Posts Tagged ‘internet’

Reports: Google to Invest $1B in SpaceX |

Tuesday, January 20th, 2015

Google is on a mission to deliver Internet access to underserved areas, and it’s now reportedly looking to Elon Musk and his SpaceX team for help.

The Web giant is gearing up to make a huge investment in the rocket maker as part of an effort to develop satellites that could beam low-cost Internet to areas of the world that currently don’t have it, according to a new report from The Information, citing several unnamed people “familiar with the talks.”

“The price and terms Google and SpaceX are discussing couldn’t be learned although one person familiar with them said Google has agreed to value SpaceX north of $10 billion and that the size of the total round, which includes other investors, is very large,” the report notes.

The Wall Street Journal corroborated the rumor, and added that the investment could total roughly $1 billion. At this point, it’s still unclear what exact stake Google will wind up with in the rocket maker.

And the World Your Balloon

Google Drones

Satellite Strung From the Moon

Facebook Drones

The Space In Between


If the deal goes through, it wouldn’t be Google’s first effort to spread Internet access to unconnected areas of the world. The Silicon Valley giant over the past several years has been experimenting with using high-flying balloons and drones to help establish Internet access in areas that are very difficult to wire up, like jungles, archipelagos, and mountains.

With its Project Loon effort, Google is deploying large helium balloons equipped with antennas that offer 4G-like signals to homes and phones some 12 miles down below. Rival Facebook has similar ambitions, and is also looking at looking at drones, satellites, and lasers to assist in providing Internet access worldwide.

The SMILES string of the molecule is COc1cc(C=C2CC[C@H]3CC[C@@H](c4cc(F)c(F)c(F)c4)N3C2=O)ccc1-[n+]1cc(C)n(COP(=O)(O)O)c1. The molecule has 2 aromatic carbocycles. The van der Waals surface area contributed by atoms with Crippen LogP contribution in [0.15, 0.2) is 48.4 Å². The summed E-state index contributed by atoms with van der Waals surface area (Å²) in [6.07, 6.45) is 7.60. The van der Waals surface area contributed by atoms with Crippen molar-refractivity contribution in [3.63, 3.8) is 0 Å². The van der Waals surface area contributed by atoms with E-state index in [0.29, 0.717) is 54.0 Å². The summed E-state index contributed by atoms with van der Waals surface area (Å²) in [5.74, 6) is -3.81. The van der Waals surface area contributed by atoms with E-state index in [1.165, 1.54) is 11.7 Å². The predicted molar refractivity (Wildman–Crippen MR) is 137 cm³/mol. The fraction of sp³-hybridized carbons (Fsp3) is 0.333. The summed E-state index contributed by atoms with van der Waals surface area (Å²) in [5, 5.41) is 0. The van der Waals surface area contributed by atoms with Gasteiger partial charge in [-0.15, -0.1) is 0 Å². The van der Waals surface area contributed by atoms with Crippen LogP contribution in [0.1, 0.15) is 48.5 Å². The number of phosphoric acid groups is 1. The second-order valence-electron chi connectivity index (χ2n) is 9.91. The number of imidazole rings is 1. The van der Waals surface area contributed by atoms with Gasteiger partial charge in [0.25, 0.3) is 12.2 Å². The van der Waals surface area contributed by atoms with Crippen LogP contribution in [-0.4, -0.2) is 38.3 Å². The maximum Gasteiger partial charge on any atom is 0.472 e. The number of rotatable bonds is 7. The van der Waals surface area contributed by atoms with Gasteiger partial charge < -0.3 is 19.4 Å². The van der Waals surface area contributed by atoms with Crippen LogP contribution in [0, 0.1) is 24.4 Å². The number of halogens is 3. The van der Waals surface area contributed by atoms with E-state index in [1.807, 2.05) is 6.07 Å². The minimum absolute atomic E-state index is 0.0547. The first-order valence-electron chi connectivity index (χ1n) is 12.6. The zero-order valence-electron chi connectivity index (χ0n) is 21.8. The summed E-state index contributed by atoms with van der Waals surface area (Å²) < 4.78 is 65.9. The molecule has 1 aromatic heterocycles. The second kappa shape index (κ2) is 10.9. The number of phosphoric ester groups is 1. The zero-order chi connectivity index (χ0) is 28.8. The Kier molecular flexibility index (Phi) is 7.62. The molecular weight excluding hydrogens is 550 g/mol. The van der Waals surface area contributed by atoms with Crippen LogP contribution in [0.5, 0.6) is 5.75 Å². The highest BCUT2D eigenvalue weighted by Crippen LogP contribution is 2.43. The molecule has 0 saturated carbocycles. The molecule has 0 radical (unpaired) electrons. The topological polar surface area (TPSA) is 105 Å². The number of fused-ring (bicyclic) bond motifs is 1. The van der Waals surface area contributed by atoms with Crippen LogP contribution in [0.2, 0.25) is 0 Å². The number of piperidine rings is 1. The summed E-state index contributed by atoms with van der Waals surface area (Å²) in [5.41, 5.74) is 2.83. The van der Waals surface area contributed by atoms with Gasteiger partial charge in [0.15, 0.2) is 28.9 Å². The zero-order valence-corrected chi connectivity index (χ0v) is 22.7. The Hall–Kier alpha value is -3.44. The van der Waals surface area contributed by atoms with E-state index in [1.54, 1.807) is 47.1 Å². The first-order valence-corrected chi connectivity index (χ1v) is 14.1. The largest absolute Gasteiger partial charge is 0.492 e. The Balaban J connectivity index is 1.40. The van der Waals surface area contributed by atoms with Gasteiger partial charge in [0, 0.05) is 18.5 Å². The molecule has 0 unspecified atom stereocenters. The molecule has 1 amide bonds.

via Reports: Google to Invest $1B in SpaceX | News & Opinion |

Hackers pop German steel mill, wreck furnace | The Register

Tuesday, December 23rd, 2014

Talented hackers have caused “serious damage” after breaching a German steel mill and wrecking one of its blast furnaces.The hack of the unnamed mill, detailed in the annual report of the German Federal Office of Information Security, was pulled off after a victim fell for a phishing email.Hackers then pivoted to the production network, a feat that should not be possible according to best practice that requires separation between industrial control systems and the public internet.”The result was that a blast furnace could be shut down,” the agency wrote in a report (page 31, Deutsche).”The attackers were knowledgeable in conventional IT security and had extensive knowledge of applied control and production processes.”

The advanced persistent threat hackers specifically targeted industrial plants but their location was not specified.The attacks likely demonstrated the mill had not employed sufficient separation of internet-facing and critical production networks.Attacks against industrial control systems were common but public reporting of resulting physical damage was rare.In June, Finnish malware probers F-Secure reported that remote access trojans had infected manufacturers of industrial control and SCADA software in France, Germany and Russia by a group that was not considered overly advanced.Last year, Trend Micro researcher Kyle Wihoit proved the hacker interest in industrial systems through a SCADA honeypot that was attacked within 18 hours of being established on the public internet.

Vendors have throughout the year pushed out patches for various industrial control systems. Patching however could due to configurations and dependencies be difficult to near impossible to complete for some operators. ®

via Hackers pop German steel mill, wreck furnace • The Register.

​Elite US hackers shut down Syrian internet trying to snoop on traffic – Snowden

Thursday, August 14th, 2014

Syrian Internet and TAO

An elite team of US government hackers left Syria without internet, when they tried to hack one of the cores routers but instead crashed it, NSA whistleblower Edward Snowden said.

The three-day nationwide internet blackout in war-torn Syria in November 2012, which was blamed on either the government or the rebels, depending on who you listened to, was actually the doing of the Tailored Access Operations (TAO), a group of hackers in the employment of the US National Security Agency.

NSA whistleblower Edward Snowden told the story to Wired magazine as it was preparing its cover story on MonsterMind, a US software designed to detect cyber-attacks and hit back in response.

via ​Elite US hackers shut down Syrian internet trying to snoop on traffic – Snowden — RT News.

US senator urges FCC net neutrality hearings outside Washington | Reuters

Wednesday, August 13th, 2014

net neutrality